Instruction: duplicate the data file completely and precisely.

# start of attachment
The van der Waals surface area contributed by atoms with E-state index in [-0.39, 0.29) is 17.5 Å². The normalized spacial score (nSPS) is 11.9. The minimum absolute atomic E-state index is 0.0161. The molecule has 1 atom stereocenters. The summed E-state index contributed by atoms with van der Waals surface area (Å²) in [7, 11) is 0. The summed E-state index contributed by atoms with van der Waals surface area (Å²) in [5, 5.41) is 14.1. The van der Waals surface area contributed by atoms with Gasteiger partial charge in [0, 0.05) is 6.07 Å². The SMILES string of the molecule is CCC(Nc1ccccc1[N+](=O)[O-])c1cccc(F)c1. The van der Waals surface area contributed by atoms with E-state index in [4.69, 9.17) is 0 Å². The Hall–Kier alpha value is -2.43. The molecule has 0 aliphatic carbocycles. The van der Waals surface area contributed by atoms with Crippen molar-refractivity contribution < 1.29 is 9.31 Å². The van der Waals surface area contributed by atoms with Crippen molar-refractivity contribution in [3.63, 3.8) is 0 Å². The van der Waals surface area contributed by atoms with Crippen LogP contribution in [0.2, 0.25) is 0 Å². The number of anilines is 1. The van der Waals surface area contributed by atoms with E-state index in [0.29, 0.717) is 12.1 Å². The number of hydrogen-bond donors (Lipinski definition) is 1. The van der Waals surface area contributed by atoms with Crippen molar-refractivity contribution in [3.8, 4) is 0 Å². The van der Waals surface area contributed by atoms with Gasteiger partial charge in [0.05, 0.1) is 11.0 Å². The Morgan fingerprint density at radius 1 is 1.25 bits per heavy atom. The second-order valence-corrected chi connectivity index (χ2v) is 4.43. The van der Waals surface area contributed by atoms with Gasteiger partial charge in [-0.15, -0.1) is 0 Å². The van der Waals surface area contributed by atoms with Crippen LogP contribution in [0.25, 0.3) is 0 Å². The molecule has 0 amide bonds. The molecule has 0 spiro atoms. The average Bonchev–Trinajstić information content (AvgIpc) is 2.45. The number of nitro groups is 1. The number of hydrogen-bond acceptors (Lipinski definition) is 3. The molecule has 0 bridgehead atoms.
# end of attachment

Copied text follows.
The van der Waals surface area contributed by atoms with E-state index in [-0.39, 0.29) is 17.5 Å². The normalized spacial score (nSPS) is 11.9. The minimum absolute atomic E-state index is 0.0161. The molecule has 1 atom stereocenters. The summed E-state index contributed by atoms with van der Waals surface area (Å²) in [7, 11) is 0. The summed E-state index contributed by atoms with van der Waals surface area (Å²) in [5, 5.41) is 14.1. The van der Waals surface area contributed by atoms with Gasteiger partial charge in [0, 0.05) is 6.07 Å². The SMILES string of the molecule is CCC(Nc1ccccc1[N+](=O)[O-])c1cccc(F)c1. The van der Waals surface area contributed by atoms with E-state index in [4.69, 9.17) is 0 Å². The Hall–Kier alpha value is -2.43. The molecule has 0 aliphatic carbocycles. The van der Waals surface area contributed by atoms with Crippen molar-refractivity contribution < 1.29 is 9.31 Å². The van der Waals surface area contributed by atoms with Crippen molar-refractivity contribution in [3.63, 3.8) is 0 Å². The van der Waals surface area contributed by atoms with Crippen LogP contribution in [0.2, 0.25) is 0 Å². The number of anilines is 1. The van der Waals surface area contributed by atoms with E-state index in [0.29, 0.717) is 12.1 Å². The number of hydrogen-bond donors (Lipinski definition) is 1. The van der Waals surface area contributed by atoms with Crippen molar-refractivity contribution in [3.8, 4) is 0 Å². The van der Waals surface area contributed by atoms with Gasteiger partial charge in [0.05, 0.1) is 11.0 Å². The Morgan fingerprint density at radius 1 is 1.25 bits per heavy atom. The second-order valence-corrected chi connectivity index (χ2v) is 4.43. The van der Waals surface area contributed by atoms with Gasteiger partial charge in [-0.15, -0.1) is 0 Å². The van der Waals surface area contributed by atoms with Crippen LogP contribution in [0.25, 0.3) is 0 Å². The molecule has 0 amide bonds. The molecule has 0 spiro atoms. The average Bonchev–Trinajstić information content (AvgIpc) is 2.45. The number of nitro groups is 1. The number of hydrogen-bond acceptors (Lipinski definition) is 3. The molecule has 0 bridgehead atoms.